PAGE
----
At someone’s

In addition to idioms beginning with at someone’s , also see idioms beginning with at one’s


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  • At someone’s beck and call

    a gesture used to signal, summon, or direct someone. Chiefly Scot. a bow or curtsy of greeting. Archaic. . at someone’s beck and call, ready to do someone’s bidding; subject to someone’s slightest wish: He has three servants at his beck and call. noun a nod, wave, or other gesture or signal at someone’s beck […]

  • At someone’s elbow

    Immediately beside someone, close by, as in The apprentice was constantly at the master’s elbow. Why this idiom focuses on the elbow rather than the arm, shoulder, or some other body part is not known. Moreover, it can mean either that someone is so nearby as to constitute a nuisance or in order to readily […]

  • At someone’s feet, be

    Also, sit at someone’s feet. Be enchanted or fascinated by someone, as in Dozens of boys are at her feet, or Bill sat at his mentor’s feet for nearly three years, but he gradually became disillusioned and left the university. [ Early 1700s ] For a quite different meaning, see under one’s feet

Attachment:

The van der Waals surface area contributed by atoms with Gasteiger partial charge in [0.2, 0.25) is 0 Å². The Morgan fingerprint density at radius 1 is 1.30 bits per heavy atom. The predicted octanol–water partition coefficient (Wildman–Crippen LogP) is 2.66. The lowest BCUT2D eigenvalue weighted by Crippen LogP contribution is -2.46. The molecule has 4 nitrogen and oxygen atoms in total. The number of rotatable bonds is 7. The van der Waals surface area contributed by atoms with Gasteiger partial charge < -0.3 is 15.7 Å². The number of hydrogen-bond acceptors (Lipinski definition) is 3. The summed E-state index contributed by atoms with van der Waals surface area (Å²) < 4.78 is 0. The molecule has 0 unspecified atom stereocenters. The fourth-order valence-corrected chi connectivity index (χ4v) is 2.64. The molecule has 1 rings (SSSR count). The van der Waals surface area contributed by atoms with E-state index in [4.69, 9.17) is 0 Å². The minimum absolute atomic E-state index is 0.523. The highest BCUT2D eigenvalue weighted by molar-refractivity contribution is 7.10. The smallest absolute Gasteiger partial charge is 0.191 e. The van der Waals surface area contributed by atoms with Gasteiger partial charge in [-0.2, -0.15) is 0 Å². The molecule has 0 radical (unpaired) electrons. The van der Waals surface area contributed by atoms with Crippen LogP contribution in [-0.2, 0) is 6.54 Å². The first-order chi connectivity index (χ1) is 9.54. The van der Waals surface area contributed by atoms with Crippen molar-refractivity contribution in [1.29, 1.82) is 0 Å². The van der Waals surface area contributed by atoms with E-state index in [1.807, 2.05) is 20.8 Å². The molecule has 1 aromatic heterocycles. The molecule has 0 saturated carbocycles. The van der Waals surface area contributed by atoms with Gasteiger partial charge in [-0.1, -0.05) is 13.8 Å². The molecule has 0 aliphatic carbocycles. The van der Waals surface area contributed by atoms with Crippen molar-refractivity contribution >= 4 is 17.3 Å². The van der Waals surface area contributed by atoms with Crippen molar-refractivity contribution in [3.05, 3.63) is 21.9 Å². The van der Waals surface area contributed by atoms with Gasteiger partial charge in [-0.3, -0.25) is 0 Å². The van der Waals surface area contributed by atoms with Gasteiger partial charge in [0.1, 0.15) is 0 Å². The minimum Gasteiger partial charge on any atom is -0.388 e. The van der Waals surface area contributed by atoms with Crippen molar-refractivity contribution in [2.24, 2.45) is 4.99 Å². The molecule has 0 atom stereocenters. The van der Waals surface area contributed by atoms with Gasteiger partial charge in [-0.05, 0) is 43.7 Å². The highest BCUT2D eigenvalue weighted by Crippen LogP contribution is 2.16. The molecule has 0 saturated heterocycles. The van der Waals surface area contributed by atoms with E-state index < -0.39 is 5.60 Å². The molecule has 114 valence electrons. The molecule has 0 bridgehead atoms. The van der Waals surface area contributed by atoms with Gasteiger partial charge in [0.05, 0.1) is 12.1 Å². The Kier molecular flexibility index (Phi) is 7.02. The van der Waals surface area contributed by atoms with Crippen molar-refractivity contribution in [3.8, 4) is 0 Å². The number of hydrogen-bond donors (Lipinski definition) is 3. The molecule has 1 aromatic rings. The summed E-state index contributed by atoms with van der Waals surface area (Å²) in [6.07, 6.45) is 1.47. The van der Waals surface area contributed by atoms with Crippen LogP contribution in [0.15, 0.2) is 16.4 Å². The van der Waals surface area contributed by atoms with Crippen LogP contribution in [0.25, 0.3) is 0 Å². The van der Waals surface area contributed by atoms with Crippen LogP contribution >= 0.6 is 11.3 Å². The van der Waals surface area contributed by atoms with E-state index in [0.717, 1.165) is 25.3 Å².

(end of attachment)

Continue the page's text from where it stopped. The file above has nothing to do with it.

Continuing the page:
• At someone’s heels

    Also, on someone’s heels . Immediately behind, in close pursuit. This idiom is used both literally, as in Jean’s dog was always at her heels , and figuratively, as in Although his company dominated the technology, he always felt that his competitors were on his heels . This idiom appeared in the 14th-century romance Sir […]

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